Tuesday, July 30, 2013

Secrecy Is A Terrible Idea In A Democracy

(The cartoon above is by Jeff Parker and was published in Florida Today.)

Sometimes it seem like our elected officials would rather we didn't have an open and democratic form of government. They would rather perform their duties in secret -- because they either don't believe in democracy, or lack the political courage to legislate in an open and free forum. It doesn't matter which of those is true, because it is just a fact that secrecy is the enemy of democracy.

That's one of the primary reasons that free speech and free press were rights included in our Constitution's First Amendment. Our forefathers understood that for a democracy to work, the people must know what their elected officials are doing. This is an understanding that many of our current elected officials don't seem to understand.

And it looks like many of those politically ignorant officials are in the United States Senate. The Senate Finance Committee is currently considering reforms to our current tax code. But they want any ideas put forward by individual senators to be kept secret FOR 50 YEARS. They have decided those ideas could not be revealed to the public until at least December 31, 2064.

This idea of keeping the ideas on tax reform by senators secret is not only outrageous -- it is downright stupid. The American people have a right to know what their senators are doing. They have a right to know not only what the final bill looks like, but also what the individual senators are proposing and want included in that final bill. And any senator too cowardly to publicly state his/her ideas is not worthy of the office he/she holds -- and should resign immediately so the voters can elect someone with political courage (and better ideas).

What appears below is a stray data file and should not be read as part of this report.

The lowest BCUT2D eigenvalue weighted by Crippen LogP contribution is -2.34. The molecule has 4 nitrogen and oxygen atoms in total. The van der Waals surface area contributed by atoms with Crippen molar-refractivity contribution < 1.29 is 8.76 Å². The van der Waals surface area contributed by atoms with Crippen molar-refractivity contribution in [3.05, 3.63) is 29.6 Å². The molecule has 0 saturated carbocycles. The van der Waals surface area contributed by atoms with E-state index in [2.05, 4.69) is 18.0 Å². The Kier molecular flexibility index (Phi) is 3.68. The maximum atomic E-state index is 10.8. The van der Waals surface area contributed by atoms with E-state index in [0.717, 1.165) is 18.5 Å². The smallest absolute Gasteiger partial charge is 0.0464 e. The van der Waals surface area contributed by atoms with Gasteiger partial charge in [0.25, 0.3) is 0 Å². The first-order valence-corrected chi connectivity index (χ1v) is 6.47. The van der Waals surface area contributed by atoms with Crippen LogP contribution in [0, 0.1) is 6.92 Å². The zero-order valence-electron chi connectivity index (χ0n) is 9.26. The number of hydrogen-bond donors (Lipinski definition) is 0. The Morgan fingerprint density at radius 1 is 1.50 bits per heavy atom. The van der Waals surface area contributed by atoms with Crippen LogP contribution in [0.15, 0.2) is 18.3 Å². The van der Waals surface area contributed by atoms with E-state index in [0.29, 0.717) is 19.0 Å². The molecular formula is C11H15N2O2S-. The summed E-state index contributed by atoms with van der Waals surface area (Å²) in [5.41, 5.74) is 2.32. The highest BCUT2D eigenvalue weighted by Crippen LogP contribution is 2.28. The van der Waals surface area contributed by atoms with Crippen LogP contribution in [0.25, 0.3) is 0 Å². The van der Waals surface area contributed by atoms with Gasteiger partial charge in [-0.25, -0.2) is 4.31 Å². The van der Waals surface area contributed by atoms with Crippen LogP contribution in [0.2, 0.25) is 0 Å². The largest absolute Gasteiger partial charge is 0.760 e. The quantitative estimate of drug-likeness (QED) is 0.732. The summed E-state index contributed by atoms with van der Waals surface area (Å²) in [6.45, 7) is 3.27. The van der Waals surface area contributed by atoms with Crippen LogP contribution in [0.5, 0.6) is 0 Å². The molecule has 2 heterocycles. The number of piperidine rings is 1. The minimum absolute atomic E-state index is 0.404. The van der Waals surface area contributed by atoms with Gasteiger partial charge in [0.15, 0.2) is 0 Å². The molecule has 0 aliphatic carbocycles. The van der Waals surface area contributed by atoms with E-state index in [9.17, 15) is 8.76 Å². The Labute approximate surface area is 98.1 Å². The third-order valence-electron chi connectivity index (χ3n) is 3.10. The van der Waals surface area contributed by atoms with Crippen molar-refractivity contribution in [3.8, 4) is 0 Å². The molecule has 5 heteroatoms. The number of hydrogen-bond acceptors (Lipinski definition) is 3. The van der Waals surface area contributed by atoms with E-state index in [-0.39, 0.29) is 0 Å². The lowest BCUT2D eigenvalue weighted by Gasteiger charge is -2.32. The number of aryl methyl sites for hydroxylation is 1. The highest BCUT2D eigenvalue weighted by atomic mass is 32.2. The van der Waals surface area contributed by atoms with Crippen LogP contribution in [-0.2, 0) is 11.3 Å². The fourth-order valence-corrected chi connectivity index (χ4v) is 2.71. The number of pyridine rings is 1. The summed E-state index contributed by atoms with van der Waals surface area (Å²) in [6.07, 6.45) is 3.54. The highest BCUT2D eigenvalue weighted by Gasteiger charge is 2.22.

I know there are those who think this initial secrecy will allow senators the freedom to consider all ideas. I disagree. It is important that democratic government be conducted in an open manner -- and that citizens are able to see what their representatives are proposing. And frankly, any idea a senator is afraid to propose publicly is probably a bad idea anyway.

Fortunately, a few senators are unwilling to play this silly game of secrecy. One of those is Senator Bernie Sanders (I-Vermont). Sanders has turned down the committee's offer to keep his suggestions secret, and has even published his suggestions on his web site. You can go to that site for a more in-depth analysis of his proposals, but here are his basic ideas:

Stop large corporations from stashing their profits in the Cayman Islands and other offshore tax havens to avoid paying U.S. taxes.

Establish a Wall Street speculation fee to ensure that large financial institutions pay their fair share in taxes.

End tax breaks and subsidies for big oil, gas and coal companies.

Tax capital gains and dividends the same as work.  

I like his proposals, and they would add $1.5 trillion in revenues over the next 10 years. I would also like to hear what the other senators are proposing, whether on the left or right politically. I think all of us deserve to know that. Don't you?


  1. Of course, I'm just a Brit so I don't understand this First Amendment stuff so tell me, does it cover the freedom of the press to investigate the IRS, the Benghazi massacre and who sold guns to the Mexican cartel leading to the death of an American policeman?

    Oh, take that as a 'no' shall I, so long as a Democrat is in the White House!

  2. Just because they didn't have the outcome you desired doesn't mean they weren't investigated.

  3. "truth will come to light; murder cannot be hid long; a man's son
    may, but at the length truth will out." Shakespeare.

    "Stick around kid, you ain't seen nuttin' yet!" Er, not Shakespeare.

  4. The truth has already come to light. You just don't want to accept it. But I do appreciate your classing up the blog with a little Shakespeare.


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